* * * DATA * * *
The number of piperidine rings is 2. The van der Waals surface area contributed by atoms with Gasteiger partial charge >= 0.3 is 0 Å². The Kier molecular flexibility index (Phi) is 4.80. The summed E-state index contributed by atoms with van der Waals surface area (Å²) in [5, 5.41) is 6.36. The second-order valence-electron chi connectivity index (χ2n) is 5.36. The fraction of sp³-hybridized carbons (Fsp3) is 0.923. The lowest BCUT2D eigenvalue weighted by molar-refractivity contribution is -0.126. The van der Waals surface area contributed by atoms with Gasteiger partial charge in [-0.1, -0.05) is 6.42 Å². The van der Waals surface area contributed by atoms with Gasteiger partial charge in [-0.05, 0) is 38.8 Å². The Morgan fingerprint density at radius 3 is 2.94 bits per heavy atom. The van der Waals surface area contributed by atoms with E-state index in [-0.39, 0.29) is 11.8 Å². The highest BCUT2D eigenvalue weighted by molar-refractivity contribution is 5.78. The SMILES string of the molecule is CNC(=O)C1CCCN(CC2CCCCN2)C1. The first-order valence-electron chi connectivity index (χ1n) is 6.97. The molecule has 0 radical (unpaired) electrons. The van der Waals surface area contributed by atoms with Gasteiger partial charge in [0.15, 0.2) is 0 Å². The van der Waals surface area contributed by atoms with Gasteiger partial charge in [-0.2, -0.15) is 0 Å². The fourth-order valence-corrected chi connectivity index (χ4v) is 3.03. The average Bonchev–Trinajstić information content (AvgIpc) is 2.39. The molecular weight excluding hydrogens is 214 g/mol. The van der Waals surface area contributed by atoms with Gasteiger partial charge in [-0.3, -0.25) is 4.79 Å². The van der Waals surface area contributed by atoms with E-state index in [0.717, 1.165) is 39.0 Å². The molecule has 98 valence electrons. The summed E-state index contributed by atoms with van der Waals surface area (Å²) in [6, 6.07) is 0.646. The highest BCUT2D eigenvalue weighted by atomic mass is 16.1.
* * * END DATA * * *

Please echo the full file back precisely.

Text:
The number of piperidine rings is 2. The van der Waals surface area contributed by atoms with Gasteiger partial charge >= 0.3 is 0 Å². The Kier molecular flexibility index (Phi) is 4.80. The summed E-state index contributed by atoms with van der Waals surface area (Å²) in [5, 5.41) is 6.36. The second-order valence-electron chi connectivity index (χ2n) is 5.36. The fraction of sp³-hybridized carbons (Fsp3) is 0.923. The lowest BCUT2D eigenvalue weighted by molar-refractivity contribution is -0.126. The van der Waals surface area contributed by atoms with Gasteiger partial charge in [-0.1, -0.05) is 6.42 Å². The van der Waals surface area contributed by atoms with Gasteiger partial charge in [-0.05, 0) is 38.8 Å². The Morgan fingerprint density at radius 3 is 2.94 bits per heavy atom. The van der Waals surface area contributed by atoms with E-state index in [-0.39, 0.29) is 11.8 Å². The highest BCUT2D eigenvalue weighted by molar-refractivity contribution is 5.78. The SMILES string of the molecule is CNC(=O)C1CCCN(CC2CCCCN2)C1. The first-order valence-electron chi connectivity index (χ1n) is 6.97. The molecule has 0 radical (unpaired) electrons. The van der Waals surface area contributed by atoms with Gasteiger partial charge in [0.15, 0.2) is 0 Å². The van der Waals surface area contributed by atoms with Gasteiger partial charge in [-0.2, -0.15) is 0 Å². The fourth-order valence-corrected chi connectivity index (χ4v) is 3.03. The average Bonchev–Trinajstić information content (AvgIpc) is 2.39. The molecular weight excluding hydrogens is 214 g/mol. The van der Waals surface area contributed by atoms with Gasteiger partial charge in [-0.3, -0.25) is 4.79 Å². The van der Waals surface area contributed by atoms with E-state index in [0.717, 1.165) is 39.0 Å². The molecule has 98 valence electrons. The summed E-state index contributed by atoms with van der Waals surface area (Å²) in [6, 6.07) is 0.646. The highest BCUT2D eigenvalue weighted by atomic mass is 16.1.